英特尔与QuTech合作开发出量子控制方法。（图片：Tim Herman /英特尔公司）
Intel's quantum computing efforts are starting to show tangible results: two years after the company first unveiled its Horse Ridge cryogenic control chip, researchers have demonstrated that the technology is delivering on its original promise, and paving the way for quantum computers to become more practical.
Practicality, in effect, is not quantum devices' most remarkable trait. In their current format, quantum computers rely on quantum chips that need to be cooled down to extreme temperatures, in order to exert better control over the fragile qubits on the processor. Typically, qubits operate at 20 millikelvin, or about –273 degrees Celsius – temperatures that are even colder than outer space.
But to interact with the qubits, whether to control their behavior or read their state, flesh-and-bone scientists work in room-temperature environments, with room-temperature instruments. And since control electronics struggle to perform well at cryogenic temperatures, each qubit has to be linked to the instruments with a single wire.
It's easy to see why the set-up might become problematic as scientists contemplate the possibility of scaling up quantum computers to millions of qubits. This hurdle has become known as the "wiring bottleneck".
This is why, a few years ago, Intel teamed up with QuTech – a collaboration between Delft University of Technology and the Netherlands Organization for Applied Scientific Research – to work on another approach to the problem.
It took the form of a new control chip designed to withstand the cold and operate as close as possible to the quantum processor, which Intel unveiled for the first time in 2019. The device was named Horse Ridge – a reference to the coldest place in Oregon, which is also the state where the Intel lab resides.
两家的研究采用一种新的控制芯片形式，控制芯片需要抵御寒冷并在尽可能接近量子处理器的地方运行，英特尔2019年首次公布了该款芯片。芯片的代号是Horse Ridge——Horse Ridge是英特尔实验室所处的俄勒冈州最冷的地方。
Horse Ridge was built on Intel's 22-nanometer FinFET Low Power technology, and was presented as a potential way to bring key control functions for quantum computer operations directly into the cryogenic refrigerator, closer to the qubits themselves.
Horse Ridge基于英特尔的22纳米FinFET低功耗技术，Horse Ridge旨在能让量子计算机操作的关键控制功能可以置于低温冰箱里，可以更接近量子比特。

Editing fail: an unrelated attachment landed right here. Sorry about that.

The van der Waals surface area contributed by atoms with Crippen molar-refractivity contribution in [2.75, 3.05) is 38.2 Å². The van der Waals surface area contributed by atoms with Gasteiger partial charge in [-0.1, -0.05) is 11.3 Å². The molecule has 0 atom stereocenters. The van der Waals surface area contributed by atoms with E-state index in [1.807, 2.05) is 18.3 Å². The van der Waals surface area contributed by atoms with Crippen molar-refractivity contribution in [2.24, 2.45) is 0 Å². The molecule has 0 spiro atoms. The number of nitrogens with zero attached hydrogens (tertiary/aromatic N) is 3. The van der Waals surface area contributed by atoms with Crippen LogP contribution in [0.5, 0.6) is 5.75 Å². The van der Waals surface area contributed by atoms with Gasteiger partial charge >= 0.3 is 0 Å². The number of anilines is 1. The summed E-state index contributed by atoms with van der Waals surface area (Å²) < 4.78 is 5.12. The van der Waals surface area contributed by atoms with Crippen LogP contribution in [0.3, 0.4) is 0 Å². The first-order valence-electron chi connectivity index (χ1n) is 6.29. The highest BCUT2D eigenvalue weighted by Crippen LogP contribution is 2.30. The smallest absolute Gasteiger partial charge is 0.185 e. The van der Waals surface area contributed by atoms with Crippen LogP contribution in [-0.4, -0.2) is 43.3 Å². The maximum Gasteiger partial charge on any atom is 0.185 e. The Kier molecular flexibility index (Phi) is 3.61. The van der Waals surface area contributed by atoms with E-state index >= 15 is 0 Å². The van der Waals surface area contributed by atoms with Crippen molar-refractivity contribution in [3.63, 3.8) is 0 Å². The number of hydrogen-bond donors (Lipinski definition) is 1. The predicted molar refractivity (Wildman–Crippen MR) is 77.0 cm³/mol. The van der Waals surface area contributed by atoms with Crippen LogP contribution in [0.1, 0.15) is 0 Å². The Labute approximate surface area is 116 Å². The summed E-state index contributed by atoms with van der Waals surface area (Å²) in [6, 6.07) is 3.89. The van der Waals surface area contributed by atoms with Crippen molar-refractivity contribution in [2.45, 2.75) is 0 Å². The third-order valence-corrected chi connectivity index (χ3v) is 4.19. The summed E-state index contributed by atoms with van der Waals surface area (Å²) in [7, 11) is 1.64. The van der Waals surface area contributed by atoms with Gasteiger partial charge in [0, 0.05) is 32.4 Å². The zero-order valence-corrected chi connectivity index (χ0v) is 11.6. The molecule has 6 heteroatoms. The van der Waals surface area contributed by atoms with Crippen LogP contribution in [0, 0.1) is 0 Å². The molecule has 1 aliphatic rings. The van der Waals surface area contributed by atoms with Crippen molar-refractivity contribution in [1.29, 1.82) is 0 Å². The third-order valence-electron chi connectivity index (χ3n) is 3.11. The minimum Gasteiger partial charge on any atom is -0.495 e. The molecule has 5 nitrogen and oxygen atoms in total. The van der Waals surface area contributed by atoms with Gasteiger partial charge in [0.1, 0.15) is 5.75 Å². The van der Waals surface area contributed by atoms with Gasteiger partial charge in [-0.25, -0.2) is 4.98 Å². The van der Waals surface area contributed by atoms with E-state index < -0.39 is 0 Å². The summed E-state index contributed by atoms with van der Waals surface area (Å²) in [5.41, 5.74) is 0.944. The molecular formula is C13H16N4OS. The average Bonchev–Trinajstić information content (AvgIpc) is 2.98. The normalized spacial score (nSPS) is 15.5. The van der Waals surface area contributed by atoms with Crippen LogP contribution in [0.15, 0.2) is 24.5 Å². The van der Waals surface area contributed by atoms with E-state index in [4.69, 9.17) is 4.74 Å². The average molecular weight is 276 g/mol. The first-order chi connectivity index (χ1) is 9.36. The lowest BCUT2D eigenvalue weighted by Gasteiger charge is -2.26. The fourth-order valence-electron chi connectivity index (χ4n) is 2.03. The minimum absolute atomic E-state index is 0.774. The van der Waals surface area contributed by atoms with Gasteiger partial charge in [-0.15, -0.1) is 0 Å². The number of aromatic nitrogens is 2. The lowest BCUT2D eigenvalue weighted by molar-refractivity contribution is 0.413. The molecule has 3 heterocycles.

The underlying premise was that, if Horse Ridge could achieve the same level of control as room-temperature instruments, then the wiring bottleneck could be significantly reduced.
Horse Ridge was subsequently tweaked, and a second generation of the chip was showcased last year; but now, for the first time, Intel's researchers have demonstrated that the technology is as capable of controlling qubits as its room-temperature-based equivalents.
Horse Ridge后来又进行了一些改进，去年展示了第二代Horse Ridge芯片。到了现在，英特尔的研究人员首次证明了Horse Ridge技术能够像旗下基于室温的同类产品一样控制量子比特。
The research team used Horse Ridge to run a two-qubit algorithm called the Deutsch-Jozsa algorithm, and found that the cryogenic chip performed well despite the cold environment, and achieved control of the qubits with a same level of fidelity (99.7%) as room-temperature electronics.
"Our research results, driven in partnership with QuTech, quantitatively prove that our cryogenic controller, Horse Ridge, can achieve the same high-fidelity results as room-temperature electronics while controlling multiple silicon qubits," said Stefano Pellerano, principal engineer at Intel Labs.
英特尔实验室首席工程师Stefano Pellerano表示，“我们与QuTech公司合作推动的研究结果从量的角度证明了我们的低温控制器Horse Ridge在控制多晶片量子比特时可以达到与室温电子器件相同的高保真结果。”
Horse Ridge is a silicon-based CMOS chip, and as such was designed with a technology similar to that used in conventional microprocessors. The device was adapted to ensure the right operation even at cryogenic temperatures, which enables the chip to manipulate the state of qubits thanks to radio frequency pulses.
Horse Ridge是一款基于硅的CMOS芯片，因此在设计时采用了类似于传统微处理器的技术。Horse Ridge器件进行过一些修改以确保即使在低温下也能正确运行，芯片最后可以通过射频脉冲操纵量子比特的状态。
The qubits manipulated by Horse Ridge are also silicon-based, contrary to the type of qubits that can be found, for example, in IBM or Google's quantum computers, which are superconducting qubits. While Intel initially pursued both approaches – superconducting as well as silicon qubits – the company's recent efforts have ramped up in the latter.
This is because researchers are increasingly acknowledging that building quantum computers with techniques that are similar in nature to those used to produce most modern-day electronics could come with huge advantages when it comes to scaling the technology.
What's more: with both qubits and the controller chip fabricated in silicon, Intel's researchers are hoping that it may be possible to one day fully integrate them both together in one die or package. This would greatly simplify the wiring challenge of quantum and enable strides in quantum scalability.
"These innovations pave the way for fully integrating quantum control chips with the quantum processor in the future, lifting a major roadblock in quantum scaling," said Pellerano.
With these new results, Intel is cementing the company's position in the fast-evolving quantum ecosystem. While much of the focus remains on the qubits themselves, and on improving quantum processors, the Santa Clara giant has established that it is adopting a different course of action, instead working on developing the interconnects and control electronics that will create a quantum stack.
Integrating those systems, according to Intel, will be as important a piece of the puzzle to achieve quantum practicality.